As of 11:00 a.m. EDT, Lordstown's shares were trading about 12.6% below Wednesday's closing price.
If you're reading this, you probably know that Lordstown is gearing up to start production of its Endurance, a battery-electric pickup truck ostensibly designed around the needs of commercial and government fleet customers. With some backing from General Motors (GM 0.72%), and some promising early interest from fleet buyers, Lordstown looked like it might have a chance of sticking around for a while.
The problem for Lordstown is that the leading automaker in the U.S. commercial-fleet market -- that would be Ford -- just showed the world how it plans to remain the leader of that market, and of the pickup market generally, as the world transitions to zero-emissions vehicles.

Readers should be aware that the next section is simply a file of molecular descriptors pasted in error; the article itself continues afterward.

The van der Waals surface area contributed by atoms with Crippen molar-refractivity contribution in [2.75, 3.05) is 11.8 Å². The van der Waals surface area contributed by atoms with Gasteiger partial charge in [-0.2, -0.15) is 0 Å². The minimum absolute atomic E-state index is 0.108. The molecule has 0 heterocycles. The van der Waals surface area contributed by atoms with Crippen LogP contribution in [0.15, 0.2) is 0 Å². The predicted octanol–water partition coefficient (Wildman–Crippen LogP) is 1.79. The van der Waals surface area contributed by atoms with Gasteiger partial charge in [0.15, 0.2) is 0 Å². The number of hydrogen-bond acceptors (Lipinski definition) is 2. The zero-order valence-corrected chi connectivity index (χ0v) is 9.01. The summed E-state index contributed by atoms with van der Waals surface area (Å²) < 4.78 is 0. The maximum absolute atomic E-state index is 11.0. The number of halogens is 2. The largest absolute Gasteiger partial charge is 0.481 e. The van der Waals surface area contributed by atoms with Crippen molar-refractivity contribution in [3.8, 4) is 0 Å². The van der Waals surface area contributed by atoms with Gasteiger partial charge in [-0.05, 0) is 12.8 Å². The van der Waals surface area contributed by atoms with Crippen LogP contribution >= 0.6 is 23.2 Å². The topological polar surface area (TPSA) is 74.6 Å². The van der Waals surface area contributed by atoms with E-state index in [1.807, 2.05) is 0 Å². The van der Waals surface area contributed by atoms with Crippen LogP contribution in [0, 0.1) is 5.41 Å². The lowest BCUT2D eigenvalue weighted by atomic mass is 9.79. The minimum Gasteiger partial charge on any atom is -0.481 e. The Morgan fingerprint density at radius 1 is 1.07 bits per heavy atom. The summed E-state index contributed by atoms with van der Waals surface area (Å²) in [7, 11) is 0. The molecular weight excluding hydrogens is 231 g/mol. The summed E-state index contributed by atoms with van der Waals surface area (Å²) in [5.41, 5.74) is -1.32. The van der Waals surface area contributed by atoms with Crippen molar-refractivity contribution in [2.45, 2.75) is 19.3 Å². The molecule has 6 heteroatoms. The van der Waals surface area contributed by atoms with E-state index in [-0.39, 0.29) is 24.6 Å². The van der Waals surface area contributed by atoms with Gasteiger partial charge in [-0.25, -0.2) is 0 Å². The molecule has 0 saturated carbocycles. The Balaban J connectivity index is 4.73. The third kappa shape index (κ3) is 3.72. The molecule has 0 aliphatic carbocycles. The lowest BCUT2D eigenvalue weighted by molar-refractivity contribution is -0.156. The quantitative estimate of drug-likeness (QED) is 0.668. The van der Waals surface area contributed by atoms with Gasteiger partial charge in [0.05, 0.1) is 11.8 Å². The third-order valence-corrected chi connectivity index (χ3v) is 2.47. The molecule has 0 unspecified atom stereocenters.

Ford's new F-150 Lightning is an impressive product at an impressive starting price -- just under $40,000 before government incentives. Lordstown probably won't be able to match that, at least not profitably, which is why its stock price fell Thursday morning.
This is about more than the F-150 Lightning's starting price. Fleet managers who have been doing business with Ford for years largely know what they'll get with an electric F-150. Even if the total costs of ownership for the Lightning and the Endurance were comparable, it would be very hard for Lordstown (or any other commercial-vehicle newcomer) to convince those fleet managers to take a chance on a new vehicle from an untested start-up rather than going with a similar option from a brand they know.
Put another way, the investment case for Lordstown, and for most of the other start-ups aiming to produce electric vehicles for commercial-fleet applications, just got a lot harder to make.